Brown urged members to keep believing and hoping in God as they prepare for a return inside the churches.
"What the devil meant for evil God meant it for our good," he said. "When we go back into the sanctuary, God has cleansed his holy house. It's being cleansed. Let's not bring dirt into it."
'Love our neighbors'
It's always great to hear about all the wonderful things churches continue to do in the community, especially in light of the coronavirus pandemic.
Another example is Istrouma Baptist Church.
The past few months have seen Istrouma in the forefront of several community outreach efforts, including buying lunch for health care or other essential workers while also supporting a local restaurant owner; offering free lunch in local neighborhoods; offering its parking lot and social media audience for locally owned restaurants; buying groceries weekly for Baton Rouge, Livingston and Ascension families who are not able to take advantage of free meals offered by school systems; matching volunteer shoppers with individuals who cannot or should not go to the store to buy groceries; and handing out care packages for health care workers.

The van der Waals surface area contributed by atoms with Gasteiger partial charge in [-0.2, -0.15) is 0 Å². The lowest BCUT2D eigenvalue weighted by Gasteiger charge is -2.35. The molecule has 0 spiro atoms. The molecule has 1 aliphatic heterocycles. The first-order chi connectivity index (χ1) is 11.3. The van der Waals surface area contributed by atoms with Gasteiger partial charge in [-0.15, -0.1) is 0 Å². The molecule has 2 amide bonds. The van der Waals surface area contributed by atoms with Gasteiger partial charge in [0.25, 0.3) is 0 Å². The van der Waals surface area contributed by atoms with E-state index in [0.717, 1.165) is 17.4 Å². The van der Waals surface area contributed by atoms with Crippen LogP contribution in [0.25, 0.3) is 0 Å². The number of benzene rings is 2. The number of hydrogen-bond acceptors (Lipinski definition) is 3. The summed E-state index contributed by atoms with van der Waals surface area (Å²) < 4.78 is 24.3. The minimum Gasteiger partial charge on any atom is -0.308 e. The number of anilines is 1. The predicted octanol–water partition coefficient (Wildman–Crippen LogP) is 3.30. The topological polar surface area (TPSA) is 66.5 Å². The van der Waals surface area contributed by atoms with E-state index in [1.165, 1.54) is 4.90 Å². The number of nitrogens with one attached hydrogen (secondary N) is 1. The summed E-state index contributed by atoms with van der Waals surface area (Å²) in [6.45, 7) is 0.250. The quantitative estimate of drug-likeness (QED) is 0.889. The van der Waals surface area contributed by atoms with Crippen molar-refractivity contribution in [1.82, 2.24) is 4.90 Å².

“This is an unsettling time," said Terry Bracey, director of missions at Istrouma. "We are living through something that causes a lot of fear and anxiety. People are looking for peace and hope. We know that is found in Christ. Jesus calls us to love our neighbors. Through these small gifts and gestures, we are making connections in the community and encouraging people to seek the one that can bring the peace and hope they are looking for to their souls.”
“I am filled with joy at how the church has served the community during this crisis," added Dwayne Pitre, Ascension campus pastor. "In addition to providing meals for her elderly neighbors, one of our members, Gina Mullens, at her own expense, has sewn over 600 masks and donated them to hospitals, funeral homes, and churches.”